$5.9 million dollars.
To me, that sum of money would change lots of things. Don’t get me wrong, I wouldn’t think I was done working or anything, but I will say it would make a lot of things a tad easier. Millions of others could say the same thing. That sum of money, while significant enough to change lots of individual fortunes, completely changed the fortunes of an entire franchise by associating them with idiotic move after idiotic move.
The New York Mets.
For those of you who don’t know here is the back story:
In 2000 the Mets were desperate to free up payroll. They were coming off a season in which they lost the NLCS to their division rival (Atlanta Braves), and felt that relief would allow them to go get an impact player to push them over the hump and get to the World Series. It just so happens that Bobby Bonilla, making $5.9 million in 2000, was prime for the move considering his relationship with the team and the city had soured. So his agent negotiated and came up with an unbelievably good for Bonilla (but head scratching-ly bad for the Mets) deal to pay Bonilla $1.2 million dollars per season starting in 2011 until the year 2035.
That is not a misprint, 22 year installment payments of $1.2 million dollars every July totaling close to $30 million dollars when all is said and done.
The good part for the Mets is that in 2000 they were able to get pieces (namely Mike Hampton) and they did reach the World Series where they were steamrolled by the crosstown “rival” (rival is in quotes because can we really consider that a rival?) New York Yankees. The bad is that kind of thinking, putting off the real problem for now for instant gratification, is a mentality that has all too often sunk the New York Mets. Not understanding the importance of smart allocation of resources and developing from within (i.e. keeping your top prospects) has kept the Mets out of the playoffs 11 of the last 12 seasons.
I call it “Bobby Bonilla Logic.” It’s the thinking that not addressing the issue and gambling it all today will reap consistent reward. After a pedestrian 82-80 2002 they brought in Jeromy Burnitz (via trade) and (inexplicably) took on the Mo Vaughn contract from the Anaheim Angels. Burnitz, who averaged 33 home runs and 102 RBI’s in six seasons with the Brewers, he hit a total of 37 in his season and a half in Flushing. Vaughn, who didn’t play in 2001 because of injury, didn’t do much better hitting 29 home runs with 87 RBI’s in just 166 games played with the Mets. He was out of the game by 2004, with the Mets still on the hook for $17.16 million (after already paying him over $30 million for 2002 and 2003). It didn’t matter that both were past their primes, in their mid-30’s, and coming over to a hitters park. What mattered was keeping up with the Joneses in Atlanta (literally) and the Yankees.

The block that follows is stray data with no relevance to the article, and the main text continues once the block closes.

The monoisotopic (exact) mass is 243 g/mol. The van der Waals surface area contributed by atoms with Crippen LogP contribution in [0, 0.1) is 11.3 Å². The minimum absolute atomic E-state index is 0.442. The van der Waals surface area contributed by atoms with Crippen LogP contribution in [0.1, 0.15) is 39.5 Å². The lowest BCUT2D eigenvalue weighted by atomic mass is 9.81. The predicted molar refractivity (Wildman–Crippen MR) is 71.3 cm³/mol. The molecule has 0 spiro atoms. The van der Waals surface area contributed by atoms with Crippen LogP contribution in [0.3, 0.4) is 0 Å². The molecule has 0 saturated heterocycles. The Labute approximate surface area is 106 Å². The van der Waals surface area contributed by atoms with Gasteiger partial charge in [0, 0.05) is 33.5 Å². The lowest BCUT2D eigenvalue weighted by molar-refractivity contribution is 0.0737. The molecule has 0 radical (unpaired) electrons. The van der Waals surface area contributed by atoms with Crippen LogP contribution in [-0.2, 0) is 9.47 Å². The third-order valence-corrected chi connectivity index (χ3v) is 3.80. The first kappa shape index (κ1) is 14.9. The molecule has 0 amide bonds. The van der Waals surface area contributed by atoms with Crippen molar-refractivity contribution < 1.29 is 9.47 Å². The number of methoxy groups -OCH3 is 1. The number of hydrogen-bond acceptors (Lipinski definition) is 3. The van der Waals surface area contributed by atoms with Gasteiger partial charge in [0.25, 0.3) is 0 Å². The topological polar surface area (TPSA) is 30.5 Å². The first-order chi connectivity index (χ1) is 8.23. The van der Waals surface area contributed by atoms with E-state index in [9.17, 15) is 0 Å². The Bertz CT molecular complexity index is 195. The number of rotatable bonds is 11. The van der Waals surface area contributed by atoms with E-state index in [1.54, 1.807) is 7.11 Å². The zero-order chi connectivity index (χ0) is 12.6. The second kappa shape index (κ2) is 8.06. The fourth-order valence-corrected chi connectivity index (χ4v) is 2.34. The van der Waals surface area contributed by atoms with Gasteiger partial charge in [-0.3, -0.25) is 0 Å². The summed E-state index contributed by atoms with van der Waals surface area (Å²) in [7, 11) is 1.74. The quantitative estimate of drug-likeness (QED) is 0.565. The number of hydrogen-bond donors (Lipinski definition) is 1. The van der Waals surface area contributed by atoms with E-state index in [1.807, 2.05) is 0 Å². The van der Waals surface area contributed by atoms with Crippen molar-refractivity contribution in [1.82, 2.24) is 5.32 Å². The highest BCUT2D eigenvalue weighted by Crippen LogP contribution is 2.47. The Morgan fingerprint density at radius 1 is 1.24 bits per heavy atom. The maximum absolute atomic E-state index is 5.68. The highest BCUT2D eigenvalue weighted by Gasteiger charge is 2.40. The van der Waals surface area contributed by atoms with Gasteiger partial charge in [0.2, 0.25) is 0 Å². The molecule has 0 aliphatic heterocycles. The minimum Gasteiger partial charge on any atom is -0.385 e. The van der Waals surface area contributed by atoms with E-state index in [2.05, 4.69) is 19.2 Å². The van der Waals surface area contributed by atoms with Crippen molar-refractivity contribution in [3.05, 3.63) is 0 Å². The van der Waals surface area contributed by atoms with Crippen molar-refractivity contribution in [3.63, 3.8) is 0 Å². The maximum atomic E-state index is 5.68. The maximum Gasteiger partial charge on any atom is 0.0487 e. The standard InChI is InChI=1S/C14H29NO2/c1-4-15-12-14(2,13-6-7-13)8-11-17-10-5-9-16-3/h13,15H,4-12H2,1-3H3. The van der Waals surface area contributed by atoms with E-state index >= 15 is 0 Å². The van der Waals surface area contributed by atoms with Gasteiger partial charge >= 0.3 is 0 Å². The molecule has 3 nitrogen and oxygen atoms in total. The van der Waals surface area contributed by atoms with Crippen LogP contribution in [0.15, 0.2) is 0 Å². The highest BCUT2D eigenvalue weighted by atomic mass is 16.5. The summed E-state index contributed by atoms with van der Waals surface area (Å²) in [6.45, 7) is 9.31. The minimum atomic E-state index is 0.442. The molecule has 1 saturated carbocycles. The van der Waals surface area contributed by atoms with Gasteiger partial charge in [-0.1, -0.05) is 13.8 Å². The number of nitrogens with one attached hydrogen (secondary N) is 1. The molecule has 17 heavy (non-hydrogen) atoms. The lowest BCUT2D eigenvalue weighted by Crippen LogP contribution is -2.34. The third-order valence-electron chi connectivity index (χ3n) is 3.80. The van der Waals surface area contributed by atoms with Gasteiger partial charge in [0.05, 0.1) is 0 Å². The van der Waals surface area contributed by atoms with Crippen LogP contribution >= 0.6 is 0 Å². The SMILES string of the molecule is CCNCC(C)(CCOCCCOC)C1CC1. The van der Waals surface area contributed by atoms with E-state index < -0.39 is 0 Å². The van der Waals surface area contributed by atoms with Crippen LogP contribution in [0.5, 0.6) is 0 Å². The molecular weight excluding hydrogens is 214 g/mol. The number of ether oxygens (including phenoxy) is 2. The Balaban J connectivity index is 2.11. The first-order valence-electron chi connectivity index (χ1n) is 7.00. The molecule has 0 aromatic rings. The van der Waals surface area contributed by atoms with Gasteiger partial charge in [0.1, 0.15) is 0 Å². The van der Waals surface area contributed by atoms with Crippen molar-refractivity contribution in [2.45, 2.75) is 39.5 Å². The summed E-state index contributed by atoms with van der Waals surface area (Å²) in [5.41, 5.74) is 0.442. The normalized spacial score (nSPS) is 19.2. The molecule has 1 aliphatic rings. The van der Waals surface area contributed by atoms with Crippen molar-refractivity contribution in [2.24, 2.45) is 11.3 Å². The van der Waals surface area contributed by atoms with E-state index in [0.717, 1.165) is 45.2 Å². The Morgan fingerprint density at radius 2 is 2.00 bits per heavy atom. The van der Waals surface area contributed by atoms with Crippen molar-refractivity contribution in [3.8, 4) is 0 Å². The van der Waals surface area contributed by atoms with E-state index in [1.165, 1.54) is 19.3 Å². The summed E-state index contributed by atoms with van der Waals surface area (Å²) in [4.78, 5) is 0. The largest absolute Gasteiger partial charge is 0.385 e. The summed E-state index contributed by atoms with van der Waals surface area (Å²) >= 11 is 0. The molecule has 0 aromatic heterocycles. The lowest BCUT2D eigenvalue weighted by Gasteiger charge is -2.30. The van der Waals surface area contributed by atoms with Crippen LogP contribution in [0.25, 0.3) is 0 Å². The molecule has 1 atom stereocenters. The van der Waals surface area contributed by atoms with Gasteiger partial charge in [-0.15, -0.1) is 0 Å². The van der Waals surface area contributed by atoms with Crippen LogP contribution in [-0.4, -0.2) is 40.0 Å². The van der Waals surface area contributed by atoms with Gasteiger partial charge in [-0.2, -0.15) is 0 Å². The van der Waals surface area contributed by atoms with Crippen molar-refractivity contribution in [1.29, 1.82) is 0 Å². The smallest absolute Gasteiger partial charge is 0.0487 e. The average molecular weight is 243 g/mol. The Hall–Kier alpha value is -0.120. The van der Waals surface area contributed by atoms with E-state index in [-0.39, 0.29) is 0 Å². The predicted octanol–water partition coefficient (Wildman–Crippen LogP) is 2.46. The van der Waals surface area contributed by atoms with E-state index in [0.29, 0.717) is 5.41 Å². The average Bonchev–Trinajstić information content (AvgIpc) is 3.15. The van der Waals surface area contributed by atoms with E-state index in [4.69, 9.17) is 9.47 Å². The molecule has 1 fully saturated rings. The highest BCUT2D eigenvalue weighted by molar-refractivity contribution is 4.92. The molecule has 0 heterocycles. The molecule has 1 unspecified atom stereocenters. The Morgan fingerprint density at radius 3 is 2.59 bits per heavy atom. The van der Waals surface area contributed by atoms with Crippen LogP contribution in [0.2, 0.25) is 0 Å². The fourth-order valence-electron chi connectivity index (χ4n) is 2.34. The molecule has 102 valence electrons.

They finished fifth in the NL East in 2002 and 2003 and fourth in 2004. And all it cost was their common sense.
Bonilla Logic reared its ugly head again from 2005-2007. By then the Mets finally had something going within their farm system as David Wright and Jose Reyes were coming through their system and getting ready to make contributions. But they went out and signed Beltran, signed then 39-year old Tom Glavine (3-years, $39 million dollars) away from the Braves, as well as Cliff Floyd and a host of others they thought would push them over the top. In 2006, like in 1999, they came close (lost in seven games in the NLCS to the St. Louis Cardinals) and wanted to make another run. But instead of investing wisely, and putting emphasis on the farm (where their two best players came from) they gambled and found themselves out of the playoffs in 2007.
Whiff after whiff goes by in New York. All with good intention, all with bad results. Johan Santana was the most dominant left-handed pitcher in baseball with the Twins. Yet the only team to give in to his outrageous contract demands were the Mets (six-years, $137.5 million dollars; performance option for 2014 at $25 million) and he has yet to be that same pitcher over the course of a full season. Jason Bay came (six-years, $66 million) and went (26 home runs, 124 RBI’s, .234 BA in 288 games) just as quickly. Yet the Mets are still on the hook for $21 million dollars until 2014.
The moves eventually cost them Reyes (signed with Marlins) and almost cost them Wright. But what it really cost them is respectability as their outfield is the worst collection of warm bodies north of double-A. What is even sadder, Bobby Bonilla and Jason Bay are the Mets highest paid outfielders. One is playing in Seattle and the other has been retired since 2001.
And we won’t even get into the Bernie Madoff situation.
Kudos to Alderson who seems to be fixing this franchise the right way. The damage done by Omar Minaya and Steve Phillips and their shortsightedness has made the Mets, new ballpark and all, a joke to behold.